In conclusion, the Speaker of a legislative body represents both the freedom and dignity of the House. The Speaker plays a critical role in maintaining order and decorum within the House, protecting the rights and privileges of its members, and representing the House to the outside world.
(c) Discuss the policy initiatives of the Fourteenth Finance Commission aimed toward promoting and strengthening agricultural development in India.
Answer: The Fourteenth Finance Commission (FFC) was constituted in 2013 to recommend the sharing of central taxes between the Centre and the States. The FFC was also tasked with suggesting measures to promote the development of agriculture, which is a crucial sector of the Indian economy. The following are some of the policy initiatives of the FFC aimed at promoting and strengthening agricultural development in India:
Allocation of funds to States: The FFC recommended that a higher share of central taxes should be allocated to the States to enhance their financial capacity to promote agricultural development. The FFC recommended that the States' share in the divisible pool of taxes should be increased from 32% to 42%.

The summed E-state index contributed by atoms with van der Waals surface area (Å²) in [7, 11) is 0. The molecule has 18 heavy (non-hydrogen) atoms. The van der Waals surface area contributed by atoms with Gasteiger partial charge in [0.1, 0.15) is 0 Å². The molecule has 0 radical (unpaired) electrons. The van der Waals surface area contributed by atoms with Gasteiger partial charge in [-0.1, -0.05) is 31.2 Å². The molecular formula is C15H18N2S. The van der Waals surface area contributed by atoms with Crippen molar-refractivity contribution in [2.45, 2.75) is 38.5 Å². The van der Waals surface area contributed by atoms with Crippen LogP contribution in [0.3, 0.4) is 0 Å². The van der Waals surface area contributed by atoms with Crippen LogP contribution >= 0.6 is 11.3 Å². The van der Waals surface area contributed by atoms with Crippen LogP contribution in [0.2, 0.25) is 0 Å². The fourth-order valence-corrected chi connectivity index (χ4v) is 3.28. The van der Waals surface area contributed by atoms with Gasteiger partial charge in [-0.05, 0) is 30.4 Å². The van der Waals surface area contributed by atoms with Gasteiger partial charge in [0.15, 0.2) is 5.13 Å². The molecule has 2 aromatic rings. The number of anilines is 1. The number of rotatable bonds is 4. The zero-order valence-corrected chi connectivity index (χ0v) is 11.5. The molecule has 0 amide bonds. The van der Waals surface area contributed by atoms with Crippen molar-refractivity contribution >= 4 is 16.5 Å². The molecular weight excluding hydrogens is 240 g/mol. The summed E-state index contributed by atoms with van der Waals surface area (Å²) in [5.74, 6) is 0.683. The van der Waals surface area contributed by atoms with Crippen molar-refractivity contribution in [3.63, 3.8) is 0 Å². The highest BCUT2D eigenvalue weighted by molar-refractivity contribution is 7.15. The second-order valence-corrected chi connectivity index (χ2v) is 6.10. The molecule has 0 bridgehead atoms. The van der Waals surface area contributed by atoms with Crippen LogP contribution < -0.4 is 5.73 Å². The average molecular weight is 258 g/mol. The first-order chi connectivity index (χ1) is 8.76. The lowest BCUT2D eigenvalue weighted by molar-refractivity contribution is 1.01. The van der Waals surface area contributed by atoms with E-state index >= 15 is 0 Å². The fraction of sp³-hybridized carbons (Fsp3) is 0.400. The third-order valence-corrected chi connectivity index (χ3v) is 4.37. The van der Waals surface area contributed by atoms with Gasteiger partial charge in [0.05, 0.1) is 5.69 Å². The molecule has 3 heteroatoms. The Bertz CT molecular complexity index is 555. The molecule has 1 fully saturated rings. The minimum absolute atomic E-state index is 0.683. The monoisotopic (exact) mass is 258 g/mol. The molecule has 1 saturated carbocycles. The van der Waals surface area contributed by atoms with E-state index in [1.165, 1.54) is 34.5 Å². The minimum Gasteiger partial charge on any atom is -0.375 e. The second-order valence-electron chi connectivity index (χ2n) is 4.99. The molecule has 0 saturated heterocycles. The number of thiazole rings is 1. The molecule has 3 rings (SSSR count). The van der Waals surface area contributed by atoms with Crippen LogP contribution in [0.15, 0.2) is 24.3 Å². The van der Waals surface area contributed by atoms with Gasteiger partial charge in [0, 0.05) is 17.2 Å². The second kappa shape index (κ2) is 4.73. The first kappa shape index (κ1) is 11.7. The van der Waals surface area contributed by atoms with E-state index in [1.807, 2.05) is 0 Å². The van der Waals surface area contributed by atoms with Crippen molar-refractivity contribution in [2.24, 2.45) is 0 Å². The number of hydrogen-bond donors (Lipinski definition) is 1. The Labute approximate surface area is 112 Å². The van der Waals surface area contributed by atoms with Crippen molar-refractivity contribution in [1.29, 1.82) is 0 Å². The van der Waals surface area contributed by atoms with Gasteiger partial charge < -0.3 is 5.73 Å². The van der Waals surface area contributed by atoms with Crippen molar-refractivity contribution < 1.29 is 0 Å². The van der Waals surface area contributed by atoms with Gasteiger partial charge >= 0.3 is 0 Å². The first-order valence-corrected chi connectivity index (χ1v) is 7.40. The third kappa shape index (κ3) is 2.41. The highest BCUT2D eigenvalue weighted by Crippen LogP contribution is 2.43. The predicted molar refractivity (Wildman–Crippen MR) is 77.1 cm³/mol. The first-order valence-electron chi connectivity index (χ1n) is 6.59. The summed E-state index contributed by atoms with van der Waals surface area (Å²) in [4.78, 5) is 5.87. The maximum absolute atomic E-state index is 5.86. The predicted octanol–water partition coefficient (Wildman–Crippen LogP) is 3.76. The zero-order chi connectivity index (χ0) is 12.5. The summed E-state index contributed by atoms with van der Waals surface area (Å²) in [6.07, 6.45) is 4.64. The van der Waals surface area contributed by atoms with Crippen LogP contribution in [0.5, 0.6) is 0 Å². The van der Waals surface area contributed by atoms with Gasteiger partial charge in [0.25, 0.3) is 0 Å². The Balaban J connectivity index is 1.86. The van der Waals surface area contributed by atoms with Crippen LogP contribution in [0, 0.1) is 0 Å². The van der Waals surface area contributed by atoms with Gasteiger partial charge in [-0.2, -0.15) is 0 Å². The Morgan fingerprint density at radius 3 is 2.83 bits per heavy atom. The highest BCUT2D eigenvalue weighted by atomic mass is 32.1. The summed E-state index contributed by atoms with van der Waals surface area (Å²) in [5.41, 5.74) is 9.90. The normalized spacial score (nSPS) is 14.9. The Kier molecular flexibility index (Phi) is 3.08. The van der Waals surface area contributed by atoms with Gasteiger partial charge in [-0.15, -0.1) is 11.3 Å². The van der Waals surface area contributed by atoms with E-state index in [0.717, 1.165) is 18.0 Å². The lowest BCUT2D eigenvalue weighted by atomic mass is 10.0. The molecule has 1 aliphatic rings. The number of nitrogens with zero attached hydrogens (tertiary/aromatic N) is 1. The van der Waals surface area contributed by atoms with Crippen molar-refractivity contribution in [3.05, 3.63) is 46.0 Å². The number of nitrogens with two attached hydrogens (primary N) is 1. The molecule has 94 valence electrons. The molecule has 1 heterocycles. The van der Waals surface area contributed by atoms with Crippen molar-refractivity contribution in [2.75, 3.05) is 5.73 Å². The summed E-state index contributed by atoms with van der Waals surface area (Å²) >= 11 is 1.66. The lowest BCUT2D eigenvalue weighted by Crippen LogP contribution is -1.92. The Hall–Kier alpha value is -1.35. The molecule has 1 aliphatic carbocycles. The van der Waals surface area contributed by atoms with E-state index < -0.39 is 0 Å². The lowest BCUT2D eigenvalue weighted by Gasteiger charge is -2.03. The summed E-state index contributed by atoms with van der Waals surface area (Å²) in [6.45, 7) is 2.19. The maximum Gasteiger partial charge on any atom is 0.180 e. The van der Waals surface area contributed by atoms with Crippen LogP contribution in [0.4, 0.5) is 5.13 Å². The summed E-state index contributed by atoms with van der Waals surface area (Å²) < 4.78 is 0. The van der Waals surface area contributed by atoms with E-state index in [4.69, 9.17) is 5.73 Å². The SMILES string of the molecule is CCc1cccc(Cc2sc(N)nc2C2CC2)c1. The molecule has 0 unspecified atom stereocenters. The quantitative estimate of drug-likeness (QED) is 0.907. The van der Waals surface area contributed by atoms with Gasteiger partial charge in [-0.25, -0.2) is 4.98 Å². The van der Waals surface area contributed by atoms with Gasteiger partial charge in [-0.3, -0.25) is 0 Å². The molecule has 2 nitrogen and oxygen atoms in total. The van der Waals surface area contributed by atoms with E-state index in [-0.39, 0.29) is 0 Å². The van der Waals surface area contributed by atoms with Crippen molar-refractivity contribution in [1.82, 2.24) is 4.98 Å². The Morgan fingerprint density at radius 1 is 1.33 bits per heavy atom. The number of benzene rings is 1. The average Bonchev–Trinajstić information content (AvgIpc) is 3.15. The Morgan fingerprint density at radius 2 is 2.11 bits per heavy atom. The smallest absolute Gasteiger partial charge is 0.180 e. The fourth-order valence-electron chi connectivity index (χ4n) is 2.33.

Strengthening the Agricultural Marketing Infrastructure: The FFC recommended the strengthening of the agricultural marketing infrastructure in the country. It suggested that the State Governments should undertake measures to upgrade and modernize the existing markets and establish new ones.
Promotion of Crop Diversification: The FFC emphasized the need to promote crop diversification in India. The commission recommended that States should shift their focus from rice and wheat to other crops such as pulses, oilseeds, and coarse cereals. This would help in increasing the income of farmers and improving the nutritional status of the population.
Investment in Irrigation: The FFC recommended that the States should prioritize investment in irrigation to improve the productivity of agriculture. It suggested that the States should undertake measures to increase the efficiency of existing irrigation systems and establish new ones where necessary.